So, we have a ppas 94 database up and running and we have a backup server for backing up and restoring the database. Now it is time to additionally protect the database by setting up a hot standby database. This database could even be used to offload reporting functionality from the primary database as the standby database will be open in read only mode. Again, I’ll use another system for that so that the system overview looks like this:
|ppas||192.168.56.243||ppas database cluster|
|ppasbart||192.168.56.245||backup and recovery server|
|ppasstandby||192.168.56.244||ppas hot standby database|
As the standby database will need the ppas binaries just follow the first post for setting this up again. Once the binaries are installed and the database is up and running I’ll completely destroy it but keep the data directory:
[[email protected] tmp]# service ppas-9.4 stop Stopping Postgres Plus Advanced Server 9.4: waiting for server to shut down.... done server stopped [[email protected] tmp]# rm -rf /opt/PostgresPlus/9.4AS/data/* [[email protected] tmp]#
Ready to go. It is amazingly easy to setup a hot standby server with postgres. In a nutshell, everything that needs to be done is to create a replication user in the database, do a base backup of the primary database, copy that to the standby server, create a recovery.conf file and startup the standby database. Lets start by creating the user which will be used for the recovery in the primary database:
[[email protected] ~]# su - enterprisedb -bash-4.2$ . ./pgplus_env.sh -bash-4.2$ psql psql.bin (126.96.36.199) Type "help" for help. edb=# edb=# create role standby LOGIN REPLICATION UNENCRYPTED PASSWORD 'standby'; CREATE ROLE edb=# commit; COMMIT edb'#
… and adjust the pg_hba.conf file (the second entry is for the base backup later):
-bash-4.2$ tail -1 data/pg_hba.conf host replication standby 192.168.56.244/24 md5 local replication standby md5
… and adjust the wal-level in postgresql.conf
-bash-4.2$ grep wal_level data/postgresql.conf wal_level = hot_standby # minimal, archive, hot_standby, or logical
For the settings in pg_hba.conf and postgresql.conf to take effect either a reload of the main server process or a complete restart is required:
-bash-4.2$ pg_ctl -D data/ restart waiting for server to shut down..... done server stopped server starting
Now it is a good time to test if we can connect to the primary database from the standby node:
[[email protected] tmp]# /opt/PostgresPlus/9.4AS/bin/psql -h 192.168.56.243 -U standby edb Password for user standby: psql.bin (188.8.131.52) Type "help" for help. edb=>
Ready for the basebackup of the primary database?
mkdir /var/tmp/primary_base_backup/ -bash-4.2$ pg_basebackup -D /var/tmp/primary_base_backup/ -U standby -F t -R -x -z -l for_standby -P Password: 56517/56517 kB (100%), 1/1 tablespace -bash-4.2$
Especially notice the “-R” switch of pg_basebackup as this creates a minimal recovery.conf for us which we can use as a template for our standby database. Transfer and extract the file written to the standby server (I again prepared passwordless ssh authentication between the primary and the standby server. check the second post on how to do that).
bash-4.2$ pwd /opt/PostgresPlus/9.4AS/data bash-4.2$ scp 192.168.56.243:/var/tmp/primary_base_backup/* . base.tar.gz 100% 5864KB 5.7MB/s 00:00 -bash-4.2$ -bash-4.2$ tar -axf base.tar.gz -bash-4.2$ ls backup_label dbms_pipe pg_dynshmem pg_log pg_notify pg_snapshots pg_subtrans PG_VERSION postgresql.conf base global pg_hba.conf pg_logical pg_replslot pg_stat pg_tblspc pg_xlog recovery.conf base.tar.gz pg_clog pg_ident.conf pg_multixact pg_serial pg_stat_tmp pg_twophase postgresql.auto.conf -bash-4.2$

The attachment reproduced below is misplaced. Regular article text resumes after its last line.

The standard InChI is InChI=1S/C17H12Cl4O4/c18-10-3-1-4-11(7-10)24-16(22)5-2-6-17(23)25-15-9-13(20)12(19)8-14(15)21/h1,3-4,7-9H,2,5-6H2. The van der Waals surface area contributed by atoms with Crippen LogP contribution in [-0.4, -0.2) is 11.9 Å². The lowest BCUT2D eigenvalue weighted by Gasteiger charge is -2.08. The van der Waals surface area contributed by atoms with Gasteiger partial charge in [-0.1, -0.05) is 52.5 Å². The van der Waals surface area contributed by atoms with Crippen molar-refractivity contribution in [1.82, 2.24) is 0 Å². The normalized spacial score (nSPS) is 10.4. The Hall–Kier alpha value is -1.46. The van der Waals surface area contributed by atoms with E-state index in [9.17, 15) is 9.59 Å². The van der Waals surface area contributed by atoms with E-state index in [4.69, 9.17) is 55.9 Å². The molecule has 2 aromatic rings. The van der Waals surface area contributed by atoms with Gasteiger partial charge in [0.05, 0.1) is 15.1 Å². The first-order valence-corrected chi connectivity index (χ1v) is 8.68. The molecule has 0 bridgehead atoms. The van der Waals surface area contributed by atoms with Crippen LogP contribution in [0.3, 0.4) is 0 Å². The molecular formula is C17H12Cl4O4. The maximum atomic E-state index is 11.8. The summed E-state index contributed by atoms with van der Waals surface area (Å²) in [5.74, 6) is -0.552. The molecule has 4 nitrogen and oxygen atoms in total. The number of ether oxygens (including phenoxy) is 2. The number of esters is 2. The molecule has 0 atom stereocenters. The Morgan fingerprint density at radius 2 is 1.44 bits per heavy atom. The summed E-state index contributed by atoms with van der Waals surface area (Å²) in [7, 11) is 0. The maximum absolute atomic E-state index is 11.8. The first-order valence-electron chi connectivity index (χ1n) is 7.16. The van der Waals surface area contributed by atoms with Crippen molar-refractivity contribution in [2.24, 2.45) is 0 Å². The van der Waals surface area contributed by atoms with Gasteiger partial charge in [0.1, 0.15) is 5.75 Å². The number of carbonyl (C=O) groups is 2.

Almost ready. Now we need to adjust the recovery.conf file:
standby_mode = 'on' primary_conninfo = 'host=192.168.56.243 port=5444 user=standby password=standby' restore_command = 'scp [email protected]:/opt/backup/ppas94/archived_wals/%f %p'
… and enable hot standby mode in the postgresql.conf file on the standby server and adjust the listen address:
-bash-4.2$ grep hot postgresql.conf wal_level = hot_standby # minimal, archive, hot_standby, or logical hot_standby = on # "on" allows queries during recovery #hot_standby_feedback = off # send info from standby to prevent -bash-4.2$ grep listen data/postgresql.conf listen_addresses = '192.168.56.244' # what IP address(es) to listen on;
Startup the standby database and if everything is fine messages similar to this should be reported in the postgresql log file (/opt/PostgresPlus/9.4AS/data/pg_log/):
2015-04-29 14:03:36 CEST LOG: entering standby mode scp: /opt/backup/ppas94/archived_wals/000000010000000000000017: No such file or directory 2015-04-29 14:03:36 CEST LOG: consistent recovery state reached at 0/17000090 2015-04-29 14:03:36 CEST LOG: redo starts at 0/17000090 2015-04-29 14:03:36 CEST LOG: record with zero length at 0/170000C8 2015-04-29 14:03:36 CEST LOG: database system is ready to accept read only connections 2015-04-29 14:03:36 CEST LOG: started streaming WAL from primary at 0/17000000 on timeline 1
To further prove the setup lets create a simple table in the primary database and add some rows to it:
edb=# create table standby_test ( a int ); CREATE TABLE edb=# insert into standby_test values (1); INSERT 0 1 edb=# insert into standby_test values (2); INSERT 0 1 edb=# commit; COMMIT edb=# \! hostname ppas.local edb=#
Lets see if we can query the table on the standby:
-bash-4.2$ psql psql.bin (184.108.40.206) Type "help" for help. edb=# select * from standby_test; a --- 1 2 (2 rows) edb=# \! hostname ppasstandby.local edb=#
Cool. Minimal effort for getting a hot standby database up and running. Make yourself familiar with the various settings that influence the behavior of the standby database. I’ll write another post on how to do failovers in near future.